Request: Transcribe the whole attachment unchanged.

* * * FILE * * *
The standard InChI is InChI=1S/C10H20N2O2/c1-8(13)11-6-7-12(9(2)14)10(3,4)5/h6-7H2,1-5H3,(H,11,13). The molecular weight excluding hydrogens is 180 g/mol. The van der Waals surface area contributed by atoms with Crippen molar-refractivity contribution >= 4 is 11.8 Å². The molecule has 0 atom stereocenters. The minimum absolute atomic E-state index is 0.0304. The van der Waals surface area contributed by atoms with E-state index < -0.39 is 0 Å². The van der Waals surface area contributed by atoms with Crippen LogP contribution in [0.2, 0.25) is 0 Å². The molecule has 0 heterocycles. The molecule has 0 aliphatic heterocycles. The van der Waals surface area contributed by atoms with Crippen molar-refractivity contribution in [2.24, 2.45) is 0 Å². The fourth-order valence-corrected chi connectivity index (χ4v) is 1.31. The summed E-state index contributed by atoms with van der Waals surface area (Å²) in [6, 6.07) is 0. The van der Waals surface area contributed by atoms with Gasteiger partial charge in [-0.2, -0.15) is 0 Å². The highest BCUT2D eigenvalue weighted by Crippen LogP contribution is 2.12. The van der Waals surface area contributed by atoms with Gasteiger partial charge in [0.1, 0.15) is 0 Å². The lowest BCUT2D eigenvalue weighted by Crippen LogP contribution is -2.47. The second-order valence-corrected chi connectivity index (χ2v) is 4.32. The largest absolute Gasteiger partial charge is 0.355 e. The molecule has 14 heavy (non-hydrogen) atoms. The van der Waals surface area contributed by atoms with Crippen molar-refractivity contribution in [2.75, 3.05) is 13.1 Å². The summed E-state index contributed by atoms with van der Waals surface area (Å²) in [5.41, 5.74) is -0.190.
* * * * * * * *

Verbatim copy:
The standard InChI is InChI=1S/C10H20N2O2/c1-8(13)11-6-7-12(9(2)14)10(3,4)5/h6-7H2,1-5H3,(H,11,13). The molecular weight excluding hydrogens is 180 g/mol. The van der Waals surface area contributed by atoms with Crippen molar-refractivity contribution >= 4 is 11.8 Å². The molecule has 0 atom stereocenters. The minimum absolute atomic E-state index is 0.0304. The van der Waals surface area contributed by atoms with E-state index < -0.39 is 0 Å². The van der Waals surface area contributed by atoms with Crippen LogP contribution in [0.2, 0.25) is 0 Å². The molecule has 0 heterocycles. The molecule has 0 aliphatic heterocycles. The van der Waals surface area contributed by atoms with Crippen molar-refractivity contribution in [2.24, 2.45) is 0 Å². The fourth-order valence-corrected chi connectivity index (χ4v) is 1.31. The summed E-state index contributed by atoms with van der Waals surface area (Å²) in [6, 6.07) is 0. The van der Waals surface area contributed by atoms with Gasteiger partial charge in [-0.2, -0.15) is 0 Å². The highest BCUT2D eigenvalue weighted by Crippen LogP contribution is 2.12. The van der Waals surface area contributed by atoms with Gasteiger partial charge in [0.1, 0.15) is 0 Å². The lowest BCUT2D eigenvalue weighted by Crippen LogP contribution is -2.47. The second-order valence-corrected chi connectivity index (χ2v) is 4.32. The largest absolute Gasteiger partial charge is 0.355 e. The molecule has 14 heavy (non-hydrogen) atoms. The van der Waals surface area contributed by atoms with Crippen molar-refractivity contribution in [2.75, 3.05) is 13.1 Å². The summed E-state index contributed by atoms with van der Waals surface area (Å²) in [5.41, 5.74) is -0.190.